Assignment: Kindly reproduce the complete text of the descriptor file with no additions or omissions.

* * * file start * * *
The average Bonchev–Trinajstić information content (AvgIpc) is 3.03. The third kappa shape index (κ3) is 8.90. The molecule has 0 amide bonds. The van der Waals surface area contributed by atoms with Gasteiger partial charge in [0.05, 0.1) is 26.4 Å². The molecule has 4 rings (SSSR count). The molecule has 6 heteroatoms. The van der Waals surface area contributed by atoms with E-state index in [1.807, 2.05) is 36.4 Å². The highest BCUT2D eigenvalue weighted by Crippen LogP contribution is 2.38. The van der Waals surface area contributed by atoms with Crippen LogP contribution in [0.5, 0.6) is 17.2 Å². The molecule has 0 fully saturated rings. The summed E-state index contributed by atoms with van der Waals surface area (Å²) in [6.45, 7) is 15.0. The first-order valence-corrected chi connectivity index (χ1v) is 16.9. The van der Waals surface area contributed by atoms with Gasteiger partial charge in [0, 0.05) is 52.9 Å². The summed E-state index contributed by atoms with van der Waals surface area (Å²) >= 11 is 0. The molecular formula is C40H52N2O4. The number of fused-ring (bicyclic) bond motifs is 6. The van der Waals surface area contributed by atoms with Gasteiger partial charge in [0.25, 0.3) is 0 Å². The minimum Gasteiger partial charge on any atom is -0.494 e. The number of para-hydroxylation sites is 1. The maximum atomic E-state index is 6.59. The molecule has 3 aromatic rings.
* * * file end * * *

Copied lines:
The average Bonchev–Trinajstić information content (AvgIpc) is 3.03. The third kappa shape index (κ3) is 8.90. The molecule has 0 amide bonds. The van der Waals surface area contributed by atoms with Gasteiger partial charge in [0.05, 0.1) is 26.4 Å². The molecule has 4 rings (SSSR count). The molecule has 6 heteroatoms. The van der Waals surface area contributed by atoms with E-state index in [1.807, 2.05) is 36.4 Å². The highest BCUT2D eigenvalue weighted by Crippen LogP contribution is 2.38. The van der Waals surface area contributed by atoms with Crippen LogP contribution in [0.5, 0.6) is 17.2 Å². The molecule has 0 fully saturated rings. The summed E-state index contributed by atoms with van der Waals surface area (Å²) in [6.45, 7) is 15.0. The first-order valence-corrected chi connectivity index (χ1v) is 16.9. The van der Waals surface area contributed by atoms with Gasteiger partial charge in [0, 0.05) is 52.9 Å². The summed E-state index contributed by atoms with van der Waals surface area (Å²) >= 11 is 0. The molecular formula is C40H52N2O4. The number of fused-ring (bicyclic) bond motifs is 6. The van der Waals surface area contributed by atoms with Gasteiger partial charge in [0.25, 0.3) is 0 Å². The minimum Gasteiger partial charge on any atom is -0.494 e. The number of para-hydroxylation sites is 1. The maximum atomic E-state index is 6.59. The molecule has 3 aromatic rings.